My niece started off the week trying to hesitantly creep up to him to pat him. A harmless action and a pretty easy-going pup, it’s a win-win. He let her get just close enough and then scampered off to freedom. She then grew slowly more confident. I caught her belly flopping on his bed forcing him out of his own space. He didn’t complain, just found somewhere else to go hide out. A couple hours later, she figured out that he had the ability to walk like her, trouble was brewing.

The tiny human proceeded to chase him from place to place giggling all the way. She really upped her game though, when she realized that if she clapped her stackable cups together, in his face, he happened to move a little quicker. Queue the toddler chasing dog around the house banging cups together and laughing maniacally all the way. I admit, I do feel bad for him, he’s had all this time to himself and the peace and quiet, and “it” comes along and throws a wrench into everything.

Day three, she still hasn’t gotten enough amusement. B’s sleeping and snoring the morning away on his bed, and in walks the tiny human, who decides it’s her bed too. She belly-flops right beside him and catches his tail. A giggle and a bark arises, and soon, I see a tricoloured tail bolting past me to go anywhere that wasn’t here.

Another golden moment when I realized B was really just over having the tiny human around was playtime in her room. Sprawled on the floor reading books and babbling away, the tiny human was in her own world until she set her sights on him. I have to hand it to him, he’s a smart pooch. Crawling behind the rocking chair in to the crevice of space between the chair frame and the wall to hide, he’s little patch of serenity now. She tried as hard as she could, and just could not reach him, tough luck.

I’m sure the older and more dexterous she gets, the more tormented he’ll be. In the meantime, I’ll continue to document her reign of terror.

And She Walked Down The Aisle

A few weeks ago, I stood by my best friend’s side as she said “I do” to her husband.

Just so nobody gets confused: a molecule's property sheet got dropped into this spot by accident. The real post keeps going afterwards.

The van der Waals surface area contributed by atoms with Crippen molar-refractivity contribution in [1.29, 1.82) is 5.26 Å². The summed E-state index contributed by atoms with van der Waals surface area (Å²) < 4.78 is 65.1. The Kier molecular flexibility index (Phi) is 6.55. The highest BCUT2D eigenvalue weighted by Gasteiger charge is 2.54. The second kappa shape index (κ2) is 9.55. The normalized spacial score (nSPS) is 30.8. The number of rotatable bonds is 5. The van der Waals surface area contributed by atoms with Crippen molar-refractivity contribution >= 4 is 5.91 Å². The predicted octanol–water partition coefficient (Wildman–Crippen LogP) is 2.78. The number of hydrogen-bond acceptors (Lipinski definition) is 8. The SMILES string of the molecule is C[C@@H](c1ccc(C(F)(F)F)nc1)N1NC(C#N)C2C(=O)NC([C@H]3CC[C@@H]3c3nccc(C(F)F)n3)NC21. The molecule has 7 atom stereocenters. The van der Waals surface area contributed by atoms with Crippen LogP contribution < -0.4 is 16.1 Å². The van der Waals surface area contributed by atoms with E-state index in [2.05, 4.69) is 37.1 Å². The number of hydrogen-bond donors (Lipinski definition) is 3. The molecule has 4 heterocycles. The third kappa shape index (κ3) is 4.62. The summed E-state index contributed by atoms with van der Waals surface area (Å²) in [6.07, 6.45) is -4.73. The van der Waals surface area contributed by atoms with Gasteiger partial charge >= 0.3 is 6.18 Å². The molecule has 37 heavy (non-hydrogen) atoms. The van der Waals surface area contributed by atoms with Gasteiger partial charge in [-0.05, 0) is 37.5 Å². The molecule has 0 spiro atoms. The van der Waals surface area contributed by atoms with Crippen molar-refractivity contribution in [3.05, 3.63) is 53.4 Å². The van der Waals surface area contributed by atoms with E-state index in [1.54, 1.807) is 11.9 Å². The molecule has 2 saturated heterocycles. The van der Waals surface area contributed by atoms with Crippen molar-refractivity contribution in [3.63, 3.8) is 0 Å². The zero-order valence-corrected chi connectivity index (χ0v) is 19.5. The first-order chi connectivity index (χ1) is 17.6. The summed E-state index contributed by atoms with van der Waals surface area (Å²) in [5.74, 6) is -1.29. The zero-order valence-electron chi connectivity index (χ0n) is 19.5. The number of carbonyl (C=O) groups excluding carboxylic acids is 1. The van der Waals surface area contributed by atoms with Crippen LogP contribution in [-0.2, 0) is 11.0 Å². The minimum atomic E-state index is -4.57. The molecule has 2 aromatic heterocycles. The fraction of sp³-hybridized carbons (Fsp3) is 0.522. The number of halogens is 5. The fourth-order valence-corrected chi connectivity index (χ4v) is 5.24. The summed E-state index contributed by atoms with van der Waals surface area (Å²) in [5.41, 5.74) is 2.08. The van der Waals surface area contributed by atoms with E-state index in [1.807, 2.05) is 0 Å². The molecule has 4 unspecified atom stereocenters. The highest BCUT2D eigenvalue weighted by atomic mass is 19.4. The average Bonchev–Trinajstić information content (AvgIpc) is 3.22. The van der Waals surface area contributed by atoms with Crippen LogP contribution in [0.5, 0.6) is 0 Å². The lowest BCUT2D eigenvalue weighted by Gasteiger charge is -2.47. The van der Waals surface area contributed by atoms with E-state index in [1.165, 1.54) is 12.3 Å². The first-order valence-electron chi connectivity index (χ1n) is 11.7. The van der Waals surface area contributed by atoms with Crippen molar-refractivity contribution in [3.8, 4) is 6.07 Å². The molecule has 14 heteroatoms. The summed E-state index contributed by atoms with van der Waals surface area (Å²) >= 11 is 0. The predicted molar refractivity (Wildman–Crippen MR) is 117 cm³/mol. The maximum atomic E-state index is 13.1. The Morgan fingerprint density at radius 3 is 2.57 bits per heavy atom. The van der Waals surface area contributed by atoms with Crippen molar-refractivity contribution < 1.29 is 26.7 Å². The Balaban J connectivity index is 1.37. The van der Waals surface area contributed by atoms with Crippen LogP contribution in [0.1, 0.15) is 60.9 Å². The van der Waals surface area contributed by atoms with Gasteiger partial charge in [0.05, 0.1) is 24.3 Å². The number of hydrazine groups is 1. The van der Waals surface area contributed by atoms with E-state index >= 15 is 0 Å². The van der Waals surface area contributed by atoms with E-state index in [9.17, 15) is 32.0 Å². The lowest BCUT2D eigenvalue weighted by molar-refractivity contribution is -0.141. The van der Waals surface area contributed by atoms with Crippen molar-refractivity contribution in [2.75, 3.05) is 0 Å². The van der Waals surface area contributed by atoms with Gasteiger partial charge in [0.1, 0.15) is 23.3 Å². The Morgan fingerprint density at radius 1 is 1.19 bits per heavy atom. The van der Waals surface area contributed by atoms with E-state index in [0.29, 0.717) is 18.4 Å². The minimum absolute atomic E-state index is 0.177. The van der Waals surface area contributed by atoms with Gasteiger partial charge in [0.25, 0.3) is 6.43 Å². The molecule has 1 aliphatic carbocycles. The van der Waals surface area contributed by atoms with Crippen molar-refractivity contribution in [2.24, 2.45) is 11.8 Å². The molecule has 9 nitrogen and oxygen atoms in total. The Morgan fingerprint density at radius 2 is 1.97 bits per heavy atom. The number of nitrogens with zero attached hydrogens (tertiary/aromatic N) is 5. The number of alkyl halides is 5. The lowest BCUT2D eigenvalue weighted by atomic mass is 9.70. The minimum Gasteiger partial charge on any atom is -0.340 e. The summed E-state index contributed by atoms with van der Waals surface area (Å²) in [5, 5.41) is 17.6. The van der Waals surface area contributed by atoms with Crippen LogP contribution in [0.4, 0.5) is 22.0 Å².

This was an enlightening experience on many levels. Of course, the most obvious being that I am unimaginably thrilled for her to begin this new and exciting chapter of her life. It also made me realize that this was just a part of the inevitable tsunami of weddings and babies that accompanies someone in their mid-to-late twenties.

Every where someone in my “age-box” looks, there’s a couple getting engaged, walking down the aisle or procreating. It’s a bit unnerving, to say the least. Weddings are one of those things “grown ups” do, so coming to the conclusion, as a spectator, that I am no where near that phase of my life was a bit of a check and balance moment. The usual laundry list of questions floods your brain:

  • Am I where I thought I would be at [X] years old?
  • Is marriage something I want to do?
  • Would I be good and nurturing as a parent?
  • What about everything I wanted to do BEFORE  all of this grown up stuff had to happen?
  • Does this mean I have to start thinking about mortgages, gift registry listings, and retirement residences?
  • Oh good God, do I really have to get those people a wedding gift?
  • Wait, a blender costs how much?
  • The bride gets whatever she wants, right?
  • Are these guests silently (or not so silently in some cases) judging the single-me in attendance?
  • Those baby “necessities” are how much?
  • Pay rent, or show face at an acquaintances wedding and great a free meal/open bar?

Some, if not all, of these questions have flooded through my absent minded brain in the last twelve to eighteen months.  To varying levels of intensity, I’ve tried my best to answer them. That’s when I came to the conclusion that some times, not having an answer is OK. (In other times, yes, you do have to give them a wedding gift, and yes that blender’s price tag is $300.)

These life milestones come in waves, some people are just more comfortable to dive in sooner. I am firmly in the second wave, the group that holds out for a while. It’s a realization that was not easy to come to grips with, especially given my last year. But having faced it, I know it to be true. Things will happen when they do for my friends and I in our time. Just because we’re not on the fast track doesn’t make it any less worthwhile or fulfilling.

In the mean time, we collectively wish those diving in sooner the best in their new adventures, while relishing the time we have left to experience life on our own terms, for just a little bit longer. I have a few more things to cross off my checklist before diving forward too!